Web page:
David Bourget (Western Ontario)
David Chalmers (ANU, NYU)
Rafael De Clercq
Ezio Di Nucci
Jack Alan Reynolds
Learn more about PhilPapers
International Studies in the Philosophy of Science 22 (3):277 – 292 (2008)
Scientists of many disciplines use theoretical models to explain and predict the dynamics of the world. They often have to rely on digital computer simulations to draw predictions fromthe model. But to deliver phenomenologically adequate results, simulations deviate from the assumptions of the theoretical model. Therefore the role of simulations in scientific explanation demands itself an explanation. This paper analyzes the relation between real-world system, theoretical model, and simulation. It is argued that simulations do not explain processes in the real world directly. The way in which simulations help explaining real-world processes is conceived as indirect, mediated by the theoretical model. Simulacra are characterized further, and turn out to be a priori measurable. This gives a clue to a better understanding of the epistemic role of computer simulations in scientific research.
|Keywords||No keywords specified (fix it)|
|Categories||categorize this paper)|
Setup an account with your affiliations in order to access resources via your University's proxy server
Configure custom proxy (use this if your affiliation does not provide a proxy)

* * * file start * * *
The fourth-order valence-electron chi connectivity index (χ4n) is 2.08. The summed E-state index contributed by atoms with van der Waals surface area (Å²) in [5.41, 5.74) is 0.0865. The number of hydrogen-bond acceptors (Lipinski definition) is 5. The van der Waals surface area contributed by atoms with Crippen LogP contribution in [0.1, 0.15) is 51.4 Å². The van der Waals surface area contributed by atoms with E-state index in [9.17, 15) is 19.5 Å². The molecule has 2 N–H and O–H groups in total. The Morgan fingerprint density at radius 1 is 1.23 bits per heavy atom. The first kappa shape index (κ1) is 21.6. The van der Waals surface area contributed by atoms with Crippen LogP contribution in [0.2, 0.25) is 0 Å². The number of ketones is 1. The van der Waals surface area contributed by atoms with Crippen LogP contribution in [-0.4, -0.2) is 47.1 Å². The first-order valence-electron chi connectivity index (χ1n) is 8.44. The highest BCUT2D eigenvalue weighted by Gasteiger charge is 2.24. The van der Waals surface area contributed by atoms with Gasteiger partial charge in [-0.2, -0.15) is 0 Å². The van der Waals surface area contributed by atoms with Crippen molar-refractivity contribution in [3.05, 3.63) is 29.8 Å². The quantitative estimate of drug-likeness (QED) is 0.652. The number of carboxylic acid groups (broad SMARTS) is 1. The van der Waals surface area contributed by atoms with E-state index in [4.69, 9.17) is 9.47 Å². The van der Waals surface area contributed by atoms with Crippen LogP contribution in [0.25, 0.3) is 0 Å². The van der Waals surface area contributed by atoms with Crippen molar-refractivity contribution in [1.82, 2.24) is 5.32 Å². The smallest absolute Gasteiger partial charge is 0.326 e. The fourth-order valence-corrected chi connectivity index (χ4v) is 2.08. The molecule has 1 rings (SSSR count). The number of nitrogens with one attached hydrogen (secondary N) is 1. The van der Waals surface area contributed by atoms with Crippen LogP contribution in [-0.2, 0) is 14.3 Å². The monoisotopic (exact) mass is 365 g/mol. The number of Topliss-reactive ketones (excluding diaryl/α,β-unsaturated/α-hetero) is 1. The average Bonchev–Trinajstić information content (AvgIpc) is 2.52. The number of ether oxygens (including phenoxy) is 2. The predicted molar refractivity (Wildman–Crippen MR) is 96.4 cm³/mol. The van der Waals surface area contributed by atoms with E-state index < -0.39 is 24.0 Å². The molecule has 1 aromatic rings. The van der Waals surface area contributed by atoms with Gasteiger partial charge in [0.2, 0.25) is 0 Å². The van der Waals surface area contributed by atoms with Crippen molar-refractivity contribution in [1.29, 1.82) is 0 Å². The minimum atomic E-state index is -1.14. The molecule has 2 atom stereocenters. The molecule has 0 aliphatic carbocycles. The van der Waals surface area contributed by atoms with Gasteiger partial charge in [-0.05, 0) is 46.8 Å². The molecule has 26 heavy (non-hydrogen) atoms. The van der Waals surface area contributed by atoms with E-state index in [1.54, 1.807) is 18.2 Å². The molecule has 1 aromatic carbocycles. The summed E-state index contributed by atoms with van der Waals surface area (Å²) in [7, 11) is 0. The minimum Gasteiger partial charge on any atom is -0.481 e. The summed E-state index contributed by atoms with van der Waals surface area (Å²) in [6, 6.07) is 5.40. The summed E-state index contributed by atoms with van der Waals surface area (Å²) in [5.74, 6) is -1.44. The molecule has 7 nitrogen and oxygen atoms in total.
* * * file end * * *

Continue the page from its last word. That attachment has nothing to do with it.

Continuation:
|Through your library|
References found in this work BETA
Peter K. Machamer, Lindley Darden & Carl F. Craver (2000). Thinking About Mechanisms. Philosophy of Science 67 (1):1-25.
Stuart Glennan (2002). Rethinking Mechanistic Explanation. Proceedings of the Philosophy of Science Association 2002 (3):S342-353.
Stuart S. Glennan (1996). Mechanisms and the Nature of Causation. Erkenntnis 44 (1):49--71.
Paul Humphreys (2004). Extending Ourselves Computational Science, Empiricism, and Scientific Method. Monograph Collection (Matt - Pseudo).
Carl F. Craver (2001). Role Functions, Mechanisms, and Hierarchy. Philosophy of Science 68 (1):53-74.
Citations of this work BETA
No citations found.
Similar books and articles
Patrick Grim, Robert Rosenberger, Adam Rosenfeld, Brian Anderson & Robb E. Eason (2013). How Simulations Fail. Synthese 190 (12):2367-2390.
John Zeimbekis (2011). Thought Experiments and Mental Simulations. In Katerina Ierodiakonou & Sophie Roux (eds.), Thought Experiments in Methodological and Historical Contexts. Brill
Sara Franceschelli (2009). Computer Simulations as Experiments. Synthese 169 (3):557 - 574.
William Spees (2001). Ethical Responsibilities of Software Developers in Developing Simulations. International Journal of Applied Philosophy 15 (1):59-64.
Stephan Hartmann (1996). The World as a Process: Simulations in the Natural and Social Sciences. In Rainer Hegselmann (ed.), Modelling and Simulation in the Social Sciences from the Philosophy of Science Point of View.
Keith R. Sawyer (2004). Social Explanation and Computational Simulation. Philosophical Explorations 7 (3):219 – 231.
Peter Krebs (2007). Virtual Models and Simulations. Techne 11 (1):42-54.
Donald R. Franceschetti (2001). Biorobotic Simulations Might Offer Some Advantages Over Purely Computational Ones. Behavioral and Brain Sciences 24 (6):1058-1059.
Added to index2009-01-28
Total downloads128 ( #27,531 of 1,789,728 )
Recent downloads (6 months)7 ( #121,568 of 1,789,728 )
How can I increase my downloads?